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Mando Footloose IM by Mark Sanders

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Mando Footloose IM chainless electric bike by Mark Sanders
Thought it has been nearly three years since I first shared Mark Sanders’ design for the Mando Footloose chainless hybrid e-bike, that 2012 post still remains quite popular today.  After the successful introduction of the original Footloose, Mark was asked to design a new non-folding (and more affordable) version of the bike called the Mando Footloose IM. Like the original design, the IM has already won a few design awards, including the 2015 Red Dot and Good Design awards , and today (May 18, 2015) Mando announces availability of the Footloose IM in the UK.

Like the original Footloose, the IM employs “chainless Series Hybrid Technology that powers the wheels with its internal 250 watt motor.”  There is no mechanical connection between the cranks and rear wheel and instead they are connected by an alternator.  The company further leverages its heritage in sophisticated automotive technology through its Electronic Control Unit (ECU) that monitors the bike’s condition and manages the system to optimize the bike. “
Mando Footloose IM chainless electric bike by Mark Sanders
A smartphone sized color LCD computer module called the Human Machine Interface (HMI) mounts to the bars and acts as the dashboard for the bike, displaying information and controlling integrated features:

 “It provides the user with power, speed, maintenance and even health/fitness information. The HMI also allows the user to select preferred modes including acceleration mode (eco, normal, sporty, health) and pedal resistance mode (soft, medium, hard). The HMI communicates with the bike’s other systems to notify the user of changes in terrain, maintenance issues and battery level via its intuitive and bright display. In addition to being a useful source of information, once the user removes the detachable head, the bike is rendered unusable, thus providing an efficient security system as well.”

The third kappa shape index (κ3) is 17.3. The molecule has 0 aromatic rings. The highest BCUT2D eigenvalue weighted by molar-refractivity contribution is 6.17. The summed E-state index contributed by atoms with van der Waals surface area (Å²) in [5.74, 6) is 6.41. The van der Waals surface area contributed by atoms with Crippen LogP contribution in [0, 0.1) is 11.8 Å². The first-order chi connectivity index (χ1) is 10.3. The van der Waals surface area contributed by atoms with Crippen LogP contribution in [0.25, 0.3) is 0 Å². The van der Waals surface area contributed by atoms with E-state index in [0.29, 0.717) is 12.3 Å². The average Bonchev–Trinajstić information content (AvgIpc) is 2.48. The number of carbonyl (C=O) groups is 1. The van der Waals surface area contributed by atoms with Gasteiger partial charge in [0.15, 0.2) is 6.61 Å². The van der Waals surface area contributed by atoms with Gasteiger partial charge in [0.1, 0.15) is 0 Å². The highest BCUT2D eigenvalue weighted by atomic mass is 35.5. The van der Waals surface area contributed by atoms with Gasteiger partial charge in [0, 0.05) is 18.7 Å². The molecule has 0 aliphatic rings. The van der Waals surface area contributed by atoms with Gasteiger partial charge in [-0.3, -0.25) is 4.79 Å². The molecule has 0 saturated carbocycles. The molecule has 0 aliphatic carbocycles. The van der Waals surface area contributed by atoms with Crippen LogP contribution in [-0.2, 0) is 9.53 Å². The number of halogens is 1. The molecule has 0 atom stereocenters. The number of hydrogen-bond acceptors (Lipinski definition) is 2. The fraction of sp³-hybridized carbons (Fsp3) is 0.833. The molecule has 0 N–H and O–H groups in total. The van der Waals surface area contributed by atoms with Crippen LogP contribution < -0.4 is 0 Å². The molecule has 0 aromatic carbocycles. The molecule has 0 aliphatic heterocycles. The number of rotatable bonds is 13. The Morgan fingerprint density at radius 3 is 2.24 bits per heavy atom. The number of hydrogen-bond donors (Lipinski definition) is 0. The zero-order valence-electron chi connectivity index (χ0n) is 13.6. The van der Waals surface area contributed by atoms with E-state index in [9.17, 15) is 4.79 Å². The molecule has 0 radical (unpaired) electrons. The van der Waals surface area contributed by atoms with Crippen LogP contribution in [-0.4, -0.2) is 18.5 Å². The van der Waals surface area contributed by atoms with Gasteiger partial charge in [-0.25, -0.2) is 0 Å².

The new model adds significant advances such as a removable battery for easy charging; a streamlined design to provide a sleeker look; and a durable plastic-covered aluminum frame that comes in a wider choice of colors (red, white, yellow/green, dark blue and dark grey).  Front and rear wheels are cast aluminum with high-performance disc brakes. The suggested retail price starts at 1,999 GBP (just over $3,000).
Mark Sanders talks a bit about the design of both Footloose bikes in his presentation at DEVELOP3D LIVE 2015 (his entire talk is quite interesting, but if you want to skip to the part about bicycles, it starts at around 17:08 with his discussion of the Mando designs beginning around 18:50). The video gives great insight into Mark’s design process, and his positive experience collaborating with the Mando engineers. I won’t give it away since he explains it better than I could, but I was particularly interested in his explanation of the inspiration behind the folding joint in the middle of the original frame.  Quite fascinating!

As Sanders’ mentioned in the video, the idea behind the new design was to keep the DNA of the original, but to make it more affordable. With the brightly colored injection molded shells (kind of like earlier Nokia phones, he mentioned) the bike also targets a younger audience. Overall, Mark is pleased with the results.

“I feel like we’ve raised the bar again with the Mando Footloose IM,” he says. “We’ve tweaked some of the design and performance features to make it even more ergonomically appealing and user friendly. It’s an ideal combination of form and function and we are confident its high-tech elegance will be quite popular in Europe.”

Again, I encourage you to watch the video of Mark’s talk if you haven’t done so yet. In addition, you can visit the Mando Footloose website for more information about both versions of the bike.

Mando Footloose IM chainless electric bike by Mark Sanders


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1 Comment

  1. pierre September 21, 2015 at 6:27 am -  Reply

    This new version of the bike was available for test rides at Eurobike 2015; I had much expectations as I was very impressed by the sophisticated design and engineering that went into this bike, with such famous names as Mark Sanders and Pacific Cycles involved… but this ride was a total disappointment.
    It has an unpleasant motor noise, (Just like the Gocycle) but even worse, without any chain between the crankset and the rear wheel the pedaling resistance is totally disconnected from “reality”, which could be OK if the software and motor controls were properly designed, but it turns out that this is not the case. The Mando Footlose offers the most unpleasant pedaling experience that you can imagine: the resistance that you get on the pedals feels weird and “slippery”.
    One could think that it was because of a wrong setting but others who test rode it experienced the same.

    Even though the outside shell is appealing it seems to me that everything inside the Mando Footlose should be retought. As it is, and when I think at how much money has been invested in this “innovative” bike, Ican only see it as a high tech industrial failure.

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